Date of Award

Fall 12-2017

Degree Type


Degree Name


Degree Program




Major Professor

Dr. Gunter Bischof

Second Advisor

Dr. Robert Dupont

Third Advisor

Dr. Marc Landry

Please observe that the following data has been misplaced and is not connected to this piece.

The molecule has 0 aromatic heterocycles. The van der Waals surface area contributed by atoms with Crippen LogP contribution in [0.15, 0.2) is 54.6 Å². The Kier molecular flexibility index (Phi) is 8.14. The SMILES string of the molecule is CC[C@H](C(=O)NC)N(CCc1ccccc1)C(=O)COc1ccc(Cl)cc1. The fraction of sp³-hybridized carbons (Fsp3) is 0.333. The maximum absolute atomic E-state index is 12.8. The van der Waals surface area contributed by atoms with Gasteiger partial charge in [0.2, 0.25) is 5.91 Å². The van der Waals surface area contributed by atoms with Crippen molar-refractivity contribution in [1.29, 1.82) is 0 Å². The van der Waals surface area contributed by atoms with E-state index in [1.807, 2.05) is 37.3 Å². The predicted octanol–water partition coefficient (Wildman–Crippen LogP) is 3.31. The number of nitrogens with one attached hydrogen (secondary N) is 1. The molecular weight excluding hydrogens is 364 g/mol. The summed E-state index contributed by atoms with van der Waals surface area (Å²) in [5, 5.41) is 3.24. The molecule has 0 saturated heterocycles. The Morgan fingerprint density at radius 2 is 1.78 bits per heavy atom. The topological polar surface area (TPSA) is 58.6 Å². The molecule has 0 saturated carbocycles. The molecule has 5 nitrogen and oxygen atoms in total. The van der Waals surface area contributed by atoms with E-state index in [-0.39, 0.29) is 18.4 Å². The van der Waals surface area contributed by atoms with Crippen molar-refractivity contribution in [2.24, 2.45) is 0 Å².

This thesis examines the methods used by the Ministerium für Staatssicherheit (MfS), more commonly known as the Stasi, or East German secret police, for extraction of information from citizens of the German Democratic Republic for the purpose of espionage and covert operations inside East Germany, as it pertains to the deliberate brainwashing of East German citizens. As one of the most efficient intelligence agencies to ever exist, the Stasi’s main purpose was to monitor the population, gather intelligence, and collect or turn informants. They used brainwashing techniques to control the people of the GDR, keeping the populace paralyzed with fear and paranoia. By surrounding themselves with a network of informants they prevented actions against the dictatorial communist regime. Using the video testimonies of former prisoners, and former confidential informants who worked closely with and collaborated with Stasi agents, in combination with periodicals and previous historical studies, this work argues that the East German Police State’s brainwashing techniques had long and lasting consequences both for German citizens, and for the psychiatric health of former GDR citizens. The scope and breadth of the techniques and data compiled for use by the Stasi were exhaustive, and the repercussions of their use are still being felt and discovered twenty five years after the fall of the Berlin Wall. This study aims to show the lasting effects brainwashing had on former informants and the Stasi’s victims.


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